An end-of-year deadline for axing thousands of retained EU laws from Britain’s statute book “flies in the face of common sense”, a peer has claimed. Lord Cormack hit out at the Retained EU Law (Revocation and Reform) Bill, which passed its final Commons hurdles last week and is expected to run into significant opposition in the Lords.
The Bill paves the way for some 4,000 Brussels-derived laws to be scrapped by December, unless they are specifically kept or replaced.
But Tory peer Lord Cormack insisted the end of 2023 time limit was an “arbitrary date”.
And he suggested the UK had not learned a “lesson” from ongoing tensions over the Northern Ireland Protocol.
Lord Cormack told the Lords: “We placed an arbitrary date on Brexit and we got the Northern Ireland Protocol.
“Did we not learn a lesson that to place an arbitrary date and to say that all this must be done by the end of this year is flying in the face of common sense?”
Parliamentary Under Secretary of State at the Department for Business, Energy and Industrial Strategy, Lord Callanan, replied: “I’m sure we will have a full debate on the proposed sunset date for regulations but I don’t think the system with the Northern Ireland Protocol is the same as this Bill.”
Lord Cormack made the comments during an oral questions session after Labour peer Lord Balfe asked whether the Government had held discussions with trade unions over the impact of the Bill on workers’ rights.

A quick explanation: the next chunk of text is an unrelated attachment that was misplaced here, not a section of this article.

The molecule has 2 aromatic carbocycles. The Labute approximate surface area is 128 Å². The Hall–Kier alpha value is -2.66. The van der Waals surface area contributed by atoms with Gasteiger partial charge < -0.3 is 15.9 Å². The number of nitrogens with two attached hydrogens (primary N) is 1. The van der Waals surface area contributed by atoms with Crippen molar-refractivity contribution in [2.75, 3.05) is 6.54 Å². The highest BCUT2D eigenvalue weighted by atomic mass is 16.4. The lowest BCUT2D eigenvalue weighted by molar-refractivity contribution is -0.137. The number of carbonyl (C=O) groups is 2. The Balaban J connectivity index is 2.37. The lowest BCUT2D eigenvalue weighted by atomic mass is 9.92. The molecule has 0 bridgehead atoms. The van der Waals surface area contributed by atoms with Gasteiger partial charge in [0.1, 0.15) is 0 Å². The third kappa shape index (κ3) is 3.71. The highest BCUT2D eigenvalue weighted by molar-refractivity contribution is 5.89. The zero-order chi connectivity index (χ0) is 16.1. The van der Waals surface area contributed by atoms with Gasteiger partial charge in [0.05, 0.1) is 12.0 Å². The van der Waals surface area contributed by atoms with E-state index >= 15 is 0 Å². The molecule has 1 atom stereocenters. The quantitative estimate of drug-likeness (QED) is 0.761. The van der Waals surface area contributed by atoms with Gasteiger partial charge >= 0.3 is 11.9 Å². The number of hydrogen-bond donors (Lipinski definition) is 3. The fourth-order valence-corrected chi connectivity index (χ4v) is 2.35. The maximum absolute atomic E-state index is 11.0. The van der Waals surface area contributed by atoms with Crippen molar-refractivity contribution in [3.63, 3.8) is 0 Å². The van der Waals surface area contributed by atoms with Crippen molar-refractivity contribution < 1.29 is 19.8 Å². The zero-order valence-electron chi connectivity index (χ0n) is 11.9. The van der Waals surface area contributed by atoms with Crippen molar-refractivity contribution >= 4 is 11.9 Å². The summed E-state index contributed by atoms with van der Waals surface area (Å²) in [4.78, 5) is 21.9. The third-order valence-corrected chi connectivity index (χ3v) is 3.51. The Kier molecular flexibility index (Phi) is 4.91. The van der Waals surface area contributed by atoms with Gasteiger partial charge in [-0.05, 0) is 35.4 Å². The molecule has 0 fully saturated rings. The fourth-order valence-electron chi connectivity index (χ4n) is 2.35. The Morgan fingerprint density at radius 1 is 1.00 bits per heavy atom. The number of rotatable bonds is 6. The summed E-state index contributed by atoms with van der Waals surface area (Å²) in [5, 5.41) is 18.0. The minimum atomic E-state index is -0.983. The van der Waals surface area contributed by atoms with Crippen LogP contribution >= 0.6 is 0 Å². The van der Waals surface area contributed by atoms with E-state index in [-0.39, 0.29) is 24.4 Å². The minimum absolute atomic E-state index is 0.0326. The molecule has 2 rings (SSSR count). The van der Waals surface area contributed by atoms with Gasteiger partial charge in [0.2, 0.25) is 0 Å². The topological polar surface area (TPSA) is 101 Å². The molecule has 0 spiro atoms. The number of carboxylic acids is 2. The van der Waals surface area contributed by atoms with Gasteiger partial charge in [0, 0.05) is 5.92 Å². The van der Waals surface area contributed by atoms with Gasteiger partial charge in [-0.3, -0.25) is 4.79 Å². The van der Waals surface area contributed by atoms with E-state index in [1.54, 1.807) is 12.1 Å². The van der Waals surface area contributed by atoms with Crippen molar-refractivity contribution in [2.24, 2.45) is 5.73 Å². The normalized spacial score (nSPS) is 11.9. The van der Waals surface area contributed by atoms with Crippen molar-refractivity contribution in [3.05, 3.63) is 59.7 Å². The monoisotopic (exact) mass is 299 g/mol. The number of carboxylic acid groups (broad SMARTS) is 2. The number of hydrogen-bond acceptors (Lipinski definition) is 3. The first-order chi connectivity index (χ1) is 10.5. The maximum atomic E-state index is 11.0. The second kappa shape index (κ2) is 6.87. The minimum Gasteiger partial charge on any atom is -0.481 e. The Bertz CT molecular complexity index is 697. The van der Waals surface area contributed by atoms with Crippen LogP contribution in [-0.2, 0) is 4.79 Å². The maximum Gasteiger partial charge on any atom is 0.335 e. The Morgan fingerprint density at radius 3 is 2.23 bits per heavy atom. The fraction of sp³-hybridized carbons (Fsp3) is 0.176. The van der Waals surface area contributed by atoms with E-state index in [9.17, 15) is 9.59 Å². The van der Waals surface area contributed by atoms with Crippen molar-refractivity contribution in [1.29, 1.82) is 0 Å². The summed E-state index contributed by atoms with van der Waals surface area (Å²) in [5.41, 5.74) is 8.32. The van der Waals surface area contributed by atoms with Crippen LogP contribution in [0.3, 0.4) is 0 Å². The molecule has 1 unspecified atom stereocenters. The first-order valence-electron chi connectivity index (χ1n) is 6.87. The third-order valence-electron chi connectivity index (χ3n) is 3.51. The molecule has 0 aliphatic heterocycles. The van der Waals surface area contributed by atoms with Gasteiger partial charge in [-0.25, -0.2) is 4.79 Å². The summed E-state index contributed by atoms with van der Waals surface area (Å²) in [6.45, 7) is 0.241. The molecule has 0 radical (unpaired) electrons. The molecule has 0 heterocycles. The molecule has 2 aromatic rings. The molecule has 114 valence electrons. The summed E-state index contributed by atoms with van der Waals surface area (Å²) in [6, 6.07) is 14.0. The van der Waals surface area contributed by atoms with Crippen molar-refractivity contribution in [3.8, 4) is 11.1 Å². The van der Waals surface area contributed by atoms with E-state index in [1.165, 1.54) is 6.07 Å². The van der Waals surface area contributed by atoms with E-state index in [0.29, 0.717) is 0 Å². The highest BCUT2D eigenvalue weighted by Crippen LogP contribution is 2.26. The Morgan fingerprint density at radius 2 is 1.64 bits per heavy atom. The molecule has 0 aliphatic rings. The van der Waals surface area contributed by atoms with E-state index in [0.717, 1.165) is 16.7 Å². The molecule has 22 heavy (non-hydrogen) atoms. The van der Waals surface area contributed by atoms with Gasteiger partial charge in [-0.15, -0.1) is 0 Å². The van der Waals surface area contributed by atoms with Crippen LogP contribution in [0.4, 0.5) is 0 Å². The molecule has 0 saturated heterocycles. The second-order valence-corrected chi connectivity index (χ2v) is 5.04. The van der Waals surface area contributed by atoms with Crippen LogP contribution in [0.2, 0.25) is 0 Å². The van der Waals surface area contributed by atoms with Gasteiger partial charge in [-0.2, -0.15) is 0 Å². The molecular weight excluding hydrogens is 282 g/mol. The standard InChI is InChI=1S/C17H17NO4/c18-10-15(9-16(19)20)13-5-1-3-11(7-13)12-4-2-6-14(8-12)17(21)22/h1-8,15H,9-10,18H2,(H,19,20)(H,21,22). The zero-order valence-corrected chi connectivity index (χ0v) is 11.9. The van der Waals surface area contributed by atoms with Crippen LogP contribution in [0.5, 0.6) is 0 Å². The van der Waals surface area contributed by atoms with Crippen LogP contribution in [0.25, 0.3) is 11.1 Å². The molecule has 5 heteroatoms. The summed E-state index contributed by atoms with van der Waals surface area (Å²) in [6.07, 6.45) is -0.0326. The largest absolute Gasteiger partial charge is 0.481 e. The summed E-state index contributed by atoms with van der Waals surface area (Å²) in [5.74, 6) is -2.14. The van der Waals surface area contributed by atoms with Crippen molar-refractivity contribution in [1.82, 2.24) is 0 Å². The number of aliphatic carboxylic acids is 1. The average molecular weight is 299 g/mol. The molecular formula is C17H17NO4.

Lord Callanan said: “We engage with the trade unions regularly and there’s been a number of meetings in recent weeks, particularly about strike action. But the Retained EU Law Bill is not about workers’ rights, it is about retained EU legislation and the consequences that will flow from that.”
It comes after Tory MP Jacob Rees-Mogg warned Remainer peers against obstructing a bonfire of EU laws.
The former Cabinet minister told Express.co.uk: “As the Bill passed the Commons with a large majority I hope the Lords will recognise its strong democratic mandate.
“Although there are many Peers who have never liked the referendum result they are there to revise technical detail not to obstruct the voters.”
The Bill was given final approval by MPs last Wednesday by 297 to 238, majority 59.
A series of amendments to give MPs greater oversight over the axing of laws, on extending the deadline to 2026, and exempting swathes of environmental and employment legislation were defeated.
But the Bill is expected to face stiff opposition from the Lords.
Taking to Twitter last week, Labour peer Lord Adonis, who is campaigning for the UK to rejoin the EU, said: “The House of Lords now has a vitally important job to do with the EU Retained Law Bill.